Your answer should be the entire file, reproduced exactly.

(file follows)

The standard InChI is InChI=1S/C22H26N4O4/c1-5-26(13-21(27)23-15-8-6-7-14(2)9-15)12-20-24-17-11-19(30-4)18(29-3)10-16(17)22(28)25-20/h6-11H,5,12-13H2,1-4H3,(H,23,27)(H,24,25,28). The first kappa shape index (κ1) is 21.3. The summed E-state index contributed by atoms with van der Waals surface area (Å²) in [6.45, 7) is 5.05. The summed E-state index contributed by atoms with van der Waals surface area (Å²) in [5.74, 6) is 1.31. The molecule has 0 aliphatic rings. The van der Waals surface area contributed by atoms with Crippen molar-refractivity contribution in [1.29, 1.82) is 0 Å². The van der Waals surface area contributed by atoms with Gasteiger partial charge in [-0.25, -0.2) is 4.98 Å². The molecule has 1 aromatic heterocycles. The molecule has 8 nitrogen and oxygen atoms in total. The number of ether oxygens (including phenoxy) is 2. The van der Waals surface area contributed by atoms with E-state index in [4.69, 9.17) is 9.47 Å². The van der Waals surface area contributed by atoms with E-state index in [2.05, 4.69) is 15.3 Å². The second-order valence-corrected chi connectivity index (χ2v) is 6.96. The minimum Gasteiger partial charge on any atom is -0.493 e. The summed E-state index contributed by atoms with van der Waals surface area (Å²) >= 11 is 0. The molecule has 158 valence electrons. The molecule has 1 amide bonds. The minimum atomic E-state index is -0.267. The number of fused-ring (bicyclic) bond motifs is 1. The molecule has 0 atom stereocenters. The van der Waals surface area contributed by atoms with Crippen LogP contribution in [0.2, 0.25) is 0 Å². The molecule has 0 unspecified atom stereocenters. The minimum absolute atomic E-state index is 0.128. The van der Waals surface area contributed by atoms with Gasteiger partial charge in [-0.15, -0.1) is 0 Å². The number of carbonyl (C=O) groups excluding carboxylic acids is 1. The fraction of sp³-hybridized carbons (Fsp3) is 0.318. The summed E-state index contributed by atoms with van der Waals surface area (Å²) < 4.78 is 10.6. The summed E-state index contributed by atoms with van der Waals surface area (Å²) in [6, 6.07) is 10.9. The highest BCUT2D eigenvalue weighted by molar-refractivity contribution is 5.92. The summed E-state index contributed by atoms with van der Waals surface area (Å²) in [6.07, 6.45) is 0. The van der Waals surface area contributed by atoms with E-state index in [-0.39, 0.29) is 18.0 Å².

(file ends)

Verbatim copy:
The standard InChI is InChI=1S/C22H26N4O4/c1-5-26(13-21(27)23-15-8-6-7-14(2)9-15)12-20-24-17-11-19(30-4)18(29-3)10-16(17)22(28)25-20/h6-11H,5,12-13H2,1-4H3,(H,23,27)(H,24,25,28). The first kappa shape index (κ1) is 21.3. The summed E-state index contributed by atoms with van der Waals surface area (Å²) in [6.45, 7) is 5.05. The summed E-state index contributed by atoms with van der Waals surface area (Å²) in [5.74, 6) is 1.31. The molecule has 0 aliphatic rings. The van der Waals surface area contributed by atoms with Crippen molar-refractivity contribution in [1.29, 1.82) is 0 Å². The van der Waals surface area contributed by atoms with Gasteiger partial charge in [-0.25, -0.2) is 4.98 Å². The molecule has 1 aromatic heterocycles. The molecule has 8 nitrogen and oxygen atoms in total. The number of ether oxygens (including phenoxy) is 2. The van der Waals surface area contributed by atoms with E-state index in [4.69, 9.17) is 9.47 Å². The van der Waals surface area contributed by atoms with E-state index in [2.05, 4.69) is 15.3 Å². The second-order valence-corrected chi connectivity index (χ2v) is 6.96. The minimum Gasteiger partial charge on any atom is -0.493 e. The summed E-state index contributed by atoms with van der Waals surface area (Å²) >= 11 is 0. The molecule has 158 valence electrons. The molecule has 1 amide bonds. The minimum atomic E-state index is -0.267. The number of fused-ring (bicyclic) bond motifs is 1. The molecule has 0 atom stereocenters. The van der Waals surface area contributed by atoms with Crippen LogP contribution in [0.2, 0.25) is 0 Å². The molecule has 0 unspecified atom stereocenters. The minimum absolute atomic E-state index is 0.128. The van der Waals surface area contributed by atoms with Gasteiger partial charge in [-0.15, -0.1) is 0 Å². The number of carbonyl (C=O) groups excluding carboxylic acids is 1. The fraction of sp³-hybridized carbons (Fsp3) is 0.318. The summed E-state index contributed by atoms with van der Waals surface area (Å²) < 4.78 is 10.6. The summed E-state index contributed by atoms with van der Waals surface area (Å²) in [6, 6.07) is 10.9. The highest BCUT2D eigenvalue weighted by molar-refractivity contribution is 5.92. The summed E-state index contributed by atoms with van der Waals surface area (Å²) in [6.07, 6.45) is 0. The van der Waals surface area contributed by atoms with E-state index in [-0.39, 0.29) is 18.0 Å².